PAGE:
2015, Features, Interviews — January 7, 2015 at 7:30 am

Joby J. Ford of Mariachi El Bronx


“So to me instead of being a mariachi album, it’s a mariachi influenced rock record almost, and it kind of feels a little more who we are than attempting to shred all over the place like I always do *laughs* but there’s nothing wrong with that.”

From release: From what began as a bit of fun to blow off steam away from the serious heaviness of their main project The Bronx, Mariachi El Bronx was conceived as a vehicle to explore the traditions of Mariachi music, albeit with a modern Western pop sensibility. Since then, and across three albums the side project has grown in reputation and acclaim, particularly in Australia where fans have fallen hard for the band after numerous triumphant visits.

At home (finally) after being just a little busy we chatted to Joby from Mariachi El Bronx about their upcoming Australian tour, their newest album and much more…

You’re headed back to Australia as a part of Bluesfest as well as your own headlining shows, for someone like me who has never seen the band, can you tell us what a typical Mariachi El Bronx show is all about?
Well *laughs* it is a wonderful evening with I guess Latin inspired tunes, some in English and some quite handsomely dressed young men and lots of smiles.

Do you have to prepare differently for a festival vs one of your own shows?
In the sense that we probably don’t play as long. I don’t know how long our set’s going to be Bluesfest, but generally they’re a lot shorter than let’s say I’m not sure where we’re playing when we get there but generally our club shows are longer and you know, you don’t have some massive band that needs to set up massive lights breathing down your neck to get off the stage *laughs*.

You’ve been a number of times, do you have a favourite memory of a previous trip here you can share with us?
I would probably say our first tour… you’ve got to understand *laughs* that we never really had any attainable or foreseeable goals being in a band. My goal, and our goal as a band was that if we could play a show in another country that would be nothing better, we could quit and fulfil our dreams as artists. Twelve years later I’m still amazed *laughs* that we get to travel and play music and I enjoy every minute of it. Probably out first tour we ever did was pretty surreal for me, just going that far around the world and people know your music, it still blows my mind, and you know I mean there wasn’t, we’re talking our first tour down there was maybe 2003 and the internet wasn’t what it was now, people still bought records and there were record stores and I think it was quite a bit more mind blowing then than it is now. I think I want to say that the first sold out show was in Sydney, this is with the punk band The Bronx, not the Mariachi band, and I think there was a DVD, they filmed a DVD of the show and that was a first for us as a band having a sold out show was kind of a rarity *laughs* so it was really cool.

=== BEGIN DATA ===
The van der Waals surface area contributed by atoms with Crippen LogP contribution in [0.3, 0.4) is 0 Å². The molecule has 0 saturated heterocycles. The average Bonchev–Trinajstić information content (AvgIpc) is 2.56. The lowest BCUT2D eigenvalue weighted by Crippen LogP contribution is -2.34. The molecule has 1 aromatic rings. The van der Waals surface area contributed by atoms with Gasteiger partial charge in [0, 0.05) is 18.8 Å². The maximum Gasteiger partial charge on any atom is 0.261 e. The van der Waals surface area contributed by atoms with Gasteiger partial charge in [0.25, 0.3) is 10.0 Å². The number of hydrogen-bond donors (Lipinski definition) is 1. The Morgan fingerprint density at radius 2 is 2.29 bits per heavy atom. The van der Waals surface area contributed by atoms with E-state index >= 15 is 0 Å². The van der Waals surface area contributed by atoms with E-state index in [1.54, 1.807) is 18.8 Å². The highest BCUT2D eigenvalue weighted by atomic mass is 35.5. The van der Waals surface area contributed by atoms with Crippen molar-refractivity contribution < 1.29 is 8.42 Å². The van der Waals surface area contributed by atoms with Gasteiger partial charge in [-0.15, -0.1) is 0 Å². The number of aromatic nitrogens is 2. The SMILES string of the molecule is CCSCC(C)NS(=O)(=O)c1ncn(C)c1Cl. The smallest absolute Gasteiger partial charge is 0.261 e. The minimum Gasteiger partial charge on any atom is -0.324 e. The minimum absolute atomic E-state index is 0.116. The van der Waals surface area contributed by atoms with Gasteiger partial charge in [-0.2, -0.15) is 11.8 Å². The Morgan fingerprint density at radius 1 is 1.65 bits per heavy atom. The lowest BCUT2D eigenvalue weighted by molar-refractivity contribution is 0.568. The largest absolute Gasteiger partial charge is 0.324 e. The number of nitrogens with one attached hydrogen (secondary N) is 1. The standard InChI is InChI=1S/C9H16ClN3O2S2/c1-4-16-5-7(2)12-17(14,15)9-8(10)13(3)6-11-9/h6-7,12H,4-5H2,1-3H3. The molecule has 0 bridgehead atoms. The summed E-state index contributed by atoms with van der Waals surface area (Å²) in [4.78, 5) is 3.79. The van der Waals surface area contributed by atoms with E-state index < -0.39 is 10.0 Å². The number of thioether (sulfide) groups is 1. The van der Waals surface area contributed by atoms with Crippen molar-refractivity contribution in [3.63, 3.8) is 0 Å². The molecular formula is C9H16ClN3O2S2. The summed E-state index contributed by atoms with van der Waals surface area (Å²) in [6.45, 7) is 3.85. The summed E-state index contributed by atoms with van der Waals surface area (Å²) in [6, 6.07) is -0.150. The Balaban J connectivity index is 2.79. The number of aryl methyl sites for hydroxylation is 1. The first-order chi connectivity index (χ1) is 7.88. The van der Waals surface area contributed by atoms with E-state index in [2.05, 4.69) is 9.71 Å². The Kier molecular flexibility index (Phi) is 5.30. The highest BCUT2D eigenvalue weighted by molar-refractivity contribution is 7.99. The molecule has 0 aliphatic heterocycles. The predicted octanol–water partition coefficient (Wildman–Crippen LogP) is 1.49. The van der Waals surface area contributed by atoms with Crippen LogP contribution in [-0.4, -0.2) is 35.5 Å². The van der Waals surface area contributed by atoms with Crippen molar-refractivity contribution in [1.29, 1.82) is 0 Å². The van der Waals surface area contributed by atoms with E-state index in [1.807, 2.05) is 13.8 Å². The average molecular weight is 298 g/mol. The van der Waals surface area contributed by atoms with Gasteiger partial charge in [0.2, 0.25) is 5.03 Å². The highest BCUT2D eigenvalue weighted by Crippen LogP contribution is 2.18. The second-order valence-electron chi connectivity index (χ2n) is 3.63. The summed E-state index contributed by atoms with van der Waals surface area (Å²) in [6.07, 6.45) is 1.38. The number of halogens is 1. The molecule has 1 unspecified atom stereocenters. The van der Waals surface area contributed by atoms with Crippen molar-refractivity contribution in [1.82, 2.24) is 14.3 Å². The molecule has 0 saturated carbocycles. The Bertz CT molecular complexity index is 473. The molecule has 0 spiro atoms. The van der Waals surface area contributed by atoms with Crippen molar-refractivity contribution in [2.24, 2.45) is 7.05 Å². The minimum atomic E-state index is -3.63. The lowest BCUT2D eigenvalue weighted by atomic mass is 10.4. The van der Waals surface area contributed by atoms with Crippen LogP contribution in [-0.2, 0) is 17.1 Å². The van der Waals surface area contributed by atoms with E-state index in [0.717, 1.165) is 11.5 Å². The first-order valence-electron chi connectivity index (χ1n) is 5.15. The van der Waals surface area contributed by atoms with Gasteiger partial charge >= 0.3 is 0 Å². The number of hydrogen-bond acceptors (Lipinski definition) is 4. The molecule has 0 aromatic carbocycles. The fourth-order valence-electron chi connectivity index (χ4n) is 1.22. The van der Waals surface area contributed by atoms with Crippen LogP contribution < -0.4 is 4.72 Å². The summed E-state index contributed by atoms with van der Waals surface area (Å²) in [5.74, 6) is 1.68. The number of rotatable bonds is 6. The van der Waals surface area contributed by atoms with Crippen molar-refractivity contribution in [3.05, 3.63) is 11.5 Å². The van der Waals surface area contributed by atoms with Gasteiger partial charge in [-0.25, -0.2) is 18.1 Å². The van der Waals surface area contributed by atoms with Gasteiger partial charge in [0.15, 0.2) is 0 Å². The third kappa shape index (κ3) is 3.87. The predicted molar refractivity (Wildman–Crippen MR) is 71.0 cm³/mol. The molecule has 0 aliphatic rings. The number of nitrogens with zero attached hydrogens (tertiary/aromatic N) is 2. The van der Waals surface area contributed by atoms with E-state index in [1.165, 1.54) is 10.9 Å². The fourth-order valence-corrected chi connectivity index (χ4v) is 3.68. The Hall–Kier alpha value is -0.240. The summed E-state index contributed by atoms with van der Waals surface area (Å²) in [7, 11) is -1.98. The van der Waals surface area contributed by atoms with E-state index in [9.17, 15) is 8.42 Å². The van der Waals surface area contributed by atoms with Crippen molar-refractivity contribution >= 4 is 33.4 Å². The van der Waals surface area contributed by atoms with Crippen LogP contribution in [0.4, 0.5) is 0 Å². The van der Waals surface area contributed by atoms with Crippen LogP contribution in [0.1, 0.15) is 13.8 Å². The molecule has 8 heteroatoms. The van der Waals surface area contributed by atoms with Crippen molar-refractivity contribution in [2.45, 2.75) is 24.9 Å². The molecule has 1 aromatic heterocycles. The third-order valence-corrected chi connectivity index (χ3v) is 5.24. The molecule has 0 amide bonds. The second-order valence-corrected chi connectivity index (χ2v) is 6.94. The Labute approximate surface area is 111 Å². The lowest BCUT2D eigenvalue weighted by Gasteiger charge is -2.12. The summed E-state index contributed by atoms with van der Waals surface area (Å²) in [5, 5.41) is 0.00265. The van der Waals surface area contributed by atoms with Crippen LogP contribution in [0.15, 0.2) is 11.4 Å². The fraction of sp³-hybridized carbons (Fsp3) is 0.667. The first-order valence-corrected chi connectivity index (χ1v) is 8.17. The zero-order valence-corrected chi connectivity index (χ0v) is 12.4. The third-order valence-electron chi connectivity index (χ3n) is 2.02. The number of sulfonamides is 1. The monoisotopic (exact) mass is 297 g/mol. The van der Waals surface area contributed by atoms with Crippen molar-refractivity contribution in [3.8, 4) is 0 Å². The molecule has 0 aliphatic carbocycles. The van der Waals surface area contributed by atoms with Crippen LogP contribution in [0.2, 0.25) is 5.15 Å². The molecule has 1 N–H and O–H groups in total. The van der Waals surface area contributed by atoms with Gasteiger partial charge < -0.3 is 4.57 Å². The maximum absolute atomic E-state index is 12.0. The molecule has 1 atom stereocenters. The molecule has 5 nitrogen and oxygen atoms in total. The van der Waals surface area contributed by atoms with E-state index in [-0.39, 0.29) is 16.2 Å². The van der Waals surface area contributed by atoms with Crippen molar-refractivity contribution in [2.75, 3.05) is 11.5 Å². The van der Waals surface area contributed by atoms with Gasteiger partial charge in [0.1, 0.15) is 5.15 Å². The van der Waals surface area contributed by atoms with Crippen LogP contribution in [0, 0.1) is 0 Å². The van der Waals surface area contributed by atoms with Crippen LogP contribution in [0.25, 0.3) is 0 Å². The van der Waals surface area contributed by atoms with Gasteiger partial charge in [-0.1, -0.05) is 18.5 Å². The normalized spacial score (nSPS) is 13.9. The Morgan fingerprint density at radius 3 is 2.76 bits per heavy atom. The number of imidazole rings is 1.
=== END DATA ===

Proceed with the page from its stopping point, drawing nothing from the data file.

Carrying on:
I have seen you, well The Bronx that is when Mariachi El Bronx was on tour but you did get to support Soundgarden, how was that?
Yeah well that was kind of another surreal moment, you know, those records, that was part of my childhood and never in a million years did I think I’d be playing with Soundgarden, and you know what? They’re still really good, I was very impressed.

You’ve also recently released your newest album ‘III’ which has a really cool vibe about it, what if anything did you do differently in the creative and recording process compared to your previous two albums?
I think the main thing I went into this record being aware of is that I feel that not that we did this, but it’s something I’m aware of in being comfortable in who you are creatively and really not borrowing or ripping people off or trying to be something that you’re not, it was something that was very much on my mind in writing these songs. So, I’m not a mariachi, I can play the stuff, I didn’t grow up doing it, it’s not a passion of mine, it’s not something I spent my life studying the craft like most of these people, I mean, they’re shredders and that’s not something I really wanted to be, I like the way it sounds but I never really wanted to play all of those standards that everyone else does. So I think I really went into it really wanting to embrace who we were and to make something that was a little more avant-garde if you will, or just a little bit leaned quite a bit less on Latin music than our previous records, and kind of embracing who we are as people. So to me instead of being a mariachi album, it’s a mariachi influenced rock record almost, and it kind of feels a little more who we are than attempting to shred all over the place like I always do *laughs* but there’s nothing wrong with that.

Three albums in with Mariachi El Bronx, is it maybe a case of now finally finding your true footing for the band and coming into your own rather than simply being a Bronx side project?
It definitely feels that way more so than it ever has, yes.

The album cover is crazy, who came up with that and are their eyes still hurting from looking at it?
*laughs* That was me. That was something that, that’s not an original idea, back in the sixties there was a movement called ‘Op art’ or optical art, it was kind of spearheaded by an artist named Bridget Riley, who can unveil what that is all about, she was kind of at the forefront of giving people headaches.  A lot of her design was in fashion and furniture as well as paintings but she kinda spearheaded that whole thing and she was an artist that I really liked, so I basically took one of her ideas and made it our own and the amazing thing is that some people can’t see it. I’m obsessed with it, you know that five seconds where someone picks up the cover and looks at it and the back? I was like, what if we could get that to ten seconds? *laughs* that would be a feat in itself… I don’t know, hopefully that happens sometime.